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Friday, July 24, 2020
The preferred route is not always the one constructed. Photo: Unsplash.

If you go to any park and walk for long enough, there’s every chance you will come across a track that deviates from the path. It’s not constructed, but forged by footprints over time. In built-environment related disciplines, these unofficial trails are known as desire lines, and they tell us a lot more than just our love of shortcuts.

“There is something romantic about the desire line because it has a degree of informality that we often don’t see,” UNSW Built Environment’s Dr Mike Harris says. “There’s a mystique about it because it’s not a formal path that has been deliberately planned, but it feels very authentic and true to the experience of people using the public domain.”

The landscape architect and urban designer says the informality of a desire line is rarely seen in other aspects of public space. But while they can be charming, they’re ultimately a tell-tale sign of poor planning.

“They are a real indication that the planner, when designing, hasn’t used common-sense and thought about the natural way people want to use the space,” Dr Harris says. “Naturally, [when] we come up against a space where we want to walk in one direction, but the structure is suggesting that we shouldn’t, we have this inner urge to want to rebel against the deliberate design because there is a quicker and easier way to get from A to B that hasn’t been considered.”

He says designs that conform to generic design guidelines without attempting to understand the place and human behaviour could be to blame.

“There can be a blind obedience with what the design guidelines say and simply pasting that into a real place rather than going to the site and seeing how it works in real life. This ‘helicopter’ design is a problem, because every place is fairly unique and complex in terms of how people appreciate it.

“And the feedback – the desire line – is generally so obvious you can’t miss it.”

Dr Harris says while we often see the goat-track style of desire line form in parks because of bad footpath planning, there are other forms of desire lines that we can observe that also denote poor design choices.

“You can also look at how people cross streets and where the natural desire line for that is,” he says. “The Light Rail on Devonshire Street is a classic example where they’ve put the crossing not where the natural desire line is – so people just, of course, walk where they want to walk.”

To pave, or not pave? 

Rather than trying to design against human nature, Dr Harris says desire lines should guide design. He says to corral people against their will can end up costing more in the long term and reduce the quality of the public domain.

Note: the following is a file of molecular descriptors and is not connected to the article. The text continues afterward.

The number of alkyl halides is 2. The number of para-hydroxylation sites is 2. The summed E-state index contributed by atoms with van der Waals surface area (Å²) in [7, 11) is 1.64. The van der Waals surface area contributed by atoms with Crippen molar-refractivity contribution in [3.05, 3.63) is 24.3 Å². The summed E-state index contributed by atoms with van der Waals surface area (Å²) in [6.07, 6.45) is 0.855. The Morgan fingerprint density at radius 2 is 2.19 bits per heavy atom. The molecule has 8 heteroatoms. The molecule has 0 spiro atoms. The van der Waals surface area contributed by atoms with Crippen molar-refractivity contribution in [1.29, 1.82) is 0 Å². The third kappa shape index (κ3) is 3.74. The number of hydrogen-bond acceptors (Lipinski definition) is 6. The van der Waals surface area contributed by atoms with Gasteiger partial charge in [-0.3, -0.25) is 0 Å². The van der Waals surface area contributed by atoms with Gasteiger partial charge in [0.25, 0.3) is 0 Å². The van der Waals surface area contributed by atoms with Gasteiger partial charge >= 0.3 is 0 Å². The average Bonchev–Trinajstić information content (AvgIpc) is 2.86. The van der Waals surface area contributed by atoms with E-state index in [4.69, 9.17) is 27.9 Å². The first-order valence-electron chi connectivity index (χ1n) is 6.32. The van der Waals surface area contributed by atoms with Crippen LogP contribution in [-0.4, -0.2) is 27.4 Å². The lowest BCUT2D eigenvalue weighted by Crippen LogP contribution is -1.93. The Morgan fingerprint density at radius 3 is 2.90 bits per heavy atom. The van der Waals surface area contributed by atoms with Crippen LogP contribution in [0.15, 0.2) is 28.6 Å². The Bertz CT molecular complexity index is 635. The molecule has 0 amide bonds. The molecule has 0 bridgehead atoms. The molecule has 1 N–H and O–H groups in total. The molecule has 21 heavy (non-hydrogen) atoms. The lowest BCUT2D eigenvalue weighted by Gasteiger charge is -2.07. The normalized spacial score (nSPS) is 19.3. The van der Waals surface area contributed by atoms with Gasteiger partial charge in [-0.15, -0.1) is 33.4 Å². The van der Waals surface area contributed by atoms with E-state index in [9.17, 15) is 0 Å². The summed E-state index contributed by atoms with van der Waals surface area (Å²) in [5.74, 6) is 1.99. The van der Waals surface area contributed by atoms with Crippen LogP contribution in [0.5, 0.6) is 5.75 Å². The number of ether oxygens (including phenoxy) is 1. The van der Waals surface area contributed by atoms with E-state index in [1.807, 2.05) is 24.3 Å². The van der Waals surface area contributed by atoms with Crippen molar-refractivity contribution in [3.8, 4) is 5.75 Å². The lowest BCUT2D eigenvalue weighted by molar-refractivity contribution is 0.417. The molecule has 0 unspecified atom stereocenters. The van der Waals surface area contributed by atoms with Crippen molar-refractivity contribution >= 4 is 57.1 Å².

“It’s a fairly common design technique now where you observe and predict where people naturally want to go and then design for that,” he says.

“One way is just to watch where people are tending to walk, mapping the imprints on the ground plane, and then formalising that. Another way is where you look at the doors to places, the entries and exits of space, and you connect them with lines, and then you design around that.”

Whether to formalise a desire line, depends on many factors but should consider the character of the space and the people using it foremost, he says.

“The informality and serendipity of public space is often what makes places successful, charming, and allowing that to happen in cities has real value,” he says.

While it can be tempting just to pave over and ‘make good’, the decision to formalise a path is something that needs consideration in light of green gentrification, Dr Harris says.

“The tendency is to formalise public spaces, design every inch, and with high-end materials. But this can lead to sterilisation, where the messy charm and character is eradicated.”

Understanding how people naturally want to move through space and appreciating the local character is very important for successful places, he says.

“Public space is complex, especially when you throw in transport infrastructure. These places need to work from an engineering point of view, yes, but also from a social and ecological point of view. That’s why it is important to have genuine engagement across disciplines and scales, from high-level planning to detail design,” he says.

“And at the end of the day, it’s the public who are going to be using the space and [who] will determine whether it’s successful or not.

“And they vote with their feet.”